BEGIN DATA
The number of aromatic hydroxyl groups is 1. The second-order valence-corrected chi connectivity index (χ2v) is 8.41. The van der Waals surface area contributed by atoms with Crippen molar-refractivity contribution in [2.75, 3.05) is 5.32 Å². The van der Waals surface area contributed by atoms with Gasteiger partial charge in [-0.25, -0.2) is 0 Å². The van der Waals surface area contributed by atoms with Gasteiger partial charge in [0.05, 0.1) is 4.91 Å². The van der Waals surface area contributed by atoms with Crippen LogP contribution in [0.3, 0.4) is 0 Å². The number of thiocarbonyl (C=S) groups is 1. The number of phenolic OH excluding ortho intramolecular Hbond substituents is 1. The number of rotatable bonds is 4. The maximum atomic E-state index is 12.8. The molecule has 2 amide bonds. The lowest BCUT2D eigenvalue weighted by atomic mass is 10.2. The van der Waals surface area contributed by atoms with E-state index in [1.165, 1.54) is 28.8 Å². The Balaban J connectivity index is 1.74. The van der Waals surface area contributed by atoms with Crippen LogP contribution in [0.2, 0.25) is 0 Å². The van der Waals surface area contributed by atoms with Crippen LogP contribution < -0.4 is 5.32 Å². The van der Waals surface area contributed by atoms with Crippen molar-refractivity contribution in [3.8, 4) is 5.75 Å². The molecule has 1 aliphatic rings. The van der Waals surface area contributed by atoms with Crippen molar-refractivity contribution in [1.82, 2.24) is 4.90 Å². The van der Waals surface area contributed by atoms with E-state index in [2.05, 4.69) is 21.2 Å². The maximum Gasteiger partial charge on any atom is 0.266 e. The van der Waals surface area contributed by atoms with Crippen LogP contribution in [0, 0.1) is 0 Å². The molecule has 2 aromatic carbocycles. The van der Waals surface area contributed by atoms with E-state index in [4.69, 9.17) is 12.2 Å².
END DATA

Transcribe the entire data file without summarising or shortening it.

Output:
The number of aromatic hydroxyl groups is 1. The second-order valence-corrected chi connectivity index (χ2v) is 8.41. The van der Waals surface area contributed by atoms with Crippen molar-refractivity contribution in [2.75, 3.05) is 5.32 Å². The van der Waals surface area contributed by atoms with Gasteiger partial charge in [-0.25, -0.2) is 0 Å². The van der Waals surface area contributed by atoms with Gasteiger partial charge in [0.05, 0.1) is 4.91 Å². The van der Waals surface area contributed by atoms with Crippen LogP contribution in [0.3, 0.4) is 0 Å². The number of thiocarbonyl (C=S) groups is 1. The number of phenolic OH excluding ortho intramolecular Hbond substituents is 1. The number of rotatable bonds is 4. The maximum atomic E-state index is 12.8. The molecule has 2 amide bonds. The lowest BCUT2D eigenvalue weighted by atomic mass is 10.2. The van der Waals surface area contributed by atoms with E-state index in [1.165, 1.54) is 28.8 Å². The Balaban J connectivity index is 1.74. The van der Waals surface area contributed by atoms with Crippen LogP contribution in [0.2, 0.25) is 0 Å². The van der Waals surface area contributed by atoms with Crippen LogP contribution < -0.4 is 5.32 Å². The van der Waals surface area contributed by atoms with Crippen molar-refractivity contribution in [3.8, 4) is 5.75 Å². The molecule has 1 aliphatic rings. The van der Waals surface area contributed by atoms with Crippen molar-refractivity contribution in [1.82, 2.24) is 4.90 Å². The van der Waals surface area contributed by atoms with E-state index in [2.05, 4.69) is 21.2 Å². The maximum Gasteiger partial charge on any atom is 0.266 e. The van der Waals surface area contributed by atoms with Crippen LogP contribution in [0, 0.1) is 0 Å². The molecule has 2 aromatic carbocycles. The van der Waals surface area contributed by atoms with E-state index in [4.69, 9.17) is 12.2 Å².